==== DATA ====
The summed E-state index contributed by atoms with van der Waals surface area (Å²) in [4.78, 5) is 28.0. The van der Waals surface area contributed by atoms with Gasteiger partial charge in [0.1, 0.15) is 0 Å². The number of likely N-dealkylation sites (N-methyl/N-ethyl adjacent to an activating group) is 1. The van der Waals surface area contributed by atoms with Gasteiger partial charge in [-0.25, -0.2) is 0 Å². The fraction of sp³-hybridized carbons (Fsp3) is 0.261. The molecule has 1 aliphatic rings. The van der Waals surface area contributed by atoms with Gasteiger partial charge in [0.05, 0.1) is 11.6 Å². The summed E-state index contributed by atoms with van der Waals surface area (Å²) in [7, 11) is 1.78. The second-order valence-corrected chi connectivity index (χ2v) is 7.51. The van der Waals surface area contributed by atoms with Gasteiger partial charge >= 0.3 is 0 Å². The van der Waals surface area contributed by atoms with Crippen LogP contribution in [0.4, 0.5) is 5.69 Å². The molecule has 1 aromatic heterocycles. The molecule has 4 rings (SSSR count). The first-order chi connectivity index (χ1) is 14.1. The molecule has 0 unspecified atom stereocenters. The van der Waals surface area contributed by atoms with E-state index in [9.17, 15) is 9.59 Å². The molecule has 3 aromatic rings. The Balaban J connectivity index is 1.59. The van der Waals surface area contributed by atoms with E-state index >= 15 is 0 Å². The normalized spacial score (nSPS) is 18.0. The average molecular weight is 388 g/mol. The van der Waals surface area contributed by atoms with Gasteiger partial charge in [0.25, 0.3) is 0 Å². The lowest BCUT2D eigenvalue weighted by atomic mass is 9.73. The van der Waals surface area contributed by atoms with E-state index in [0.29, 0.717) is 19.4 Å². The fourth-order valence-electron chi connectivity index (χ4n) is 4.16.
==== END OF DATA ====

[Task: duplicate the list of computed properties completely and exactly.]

The summed E-state index contributed by atoms with van der Waals surface area (Å²) in [4.78, 5) is 28.0. The van der Waals surface area contributed by atoms with Gasteiger partial charge in [0.1, 0.15) is 0 Å². The number of likely N-dealkylation sites (N-methyl/N-ethyl adjacent to an activating group) is 1. The van der Waals surface area contributed by atoms with Gasteiger partial charge in [-0.25, -0.2) is 0 Å². The fraction of sp³-hybridized carbons (Fsp3) is 0.261. The molecule has 1 aliphatic rings. The van der Waals surface area contributed by atoms with Gasteiger partial charge in [0.05, 0.1) is 11.6 Å². The summed E-state index contributed by atoms with van der Waals surface area (Å²) in [7, 11) is 1.78. The second-order valence-corrected chi connectivity index (χ2v) is 7.51. The van der Waals surface area contributed by atoms with Gasteiger partial charge >= 0.3 is 0 Å². The van der Waals surface area contributed by atoms with Crippen LogP contribution in [0.4, 0.5) is 5.69 Å². The molecule has 1 aromatic heterocycles. The molecule has 4 rings (SSSR count). The first-order chi connectivity index (χ1) is 14.1. The molecule has 0 unspecified atom stereocenters. The van der Waals surface area contributed by atoms with E-state index in [9.17, 15) is 9.59 Å². The molecule has 3 aromatic rings. The Balaban J connectivity index is 1.59. The van der Waals surface area contributed by atoms with E-state index >= 15 is 0 Å². The normalized spacial score (nSPS) is 18.0. The average molecular weight is 388 g/mol. The van der Waals surface area contributed by atoms with Gasteiger partial charge in [0.25, 0.3) is 0 Å². The lowest BCUT2D eigenvalue weighted by atomic mass is 9.73. The van der Waals surface area contributed by atoms with E-state index in [0.29, 0.717) is 19.4 Å². The fourth-order valence-electron chi connectivity index (χ4n) is 4.16.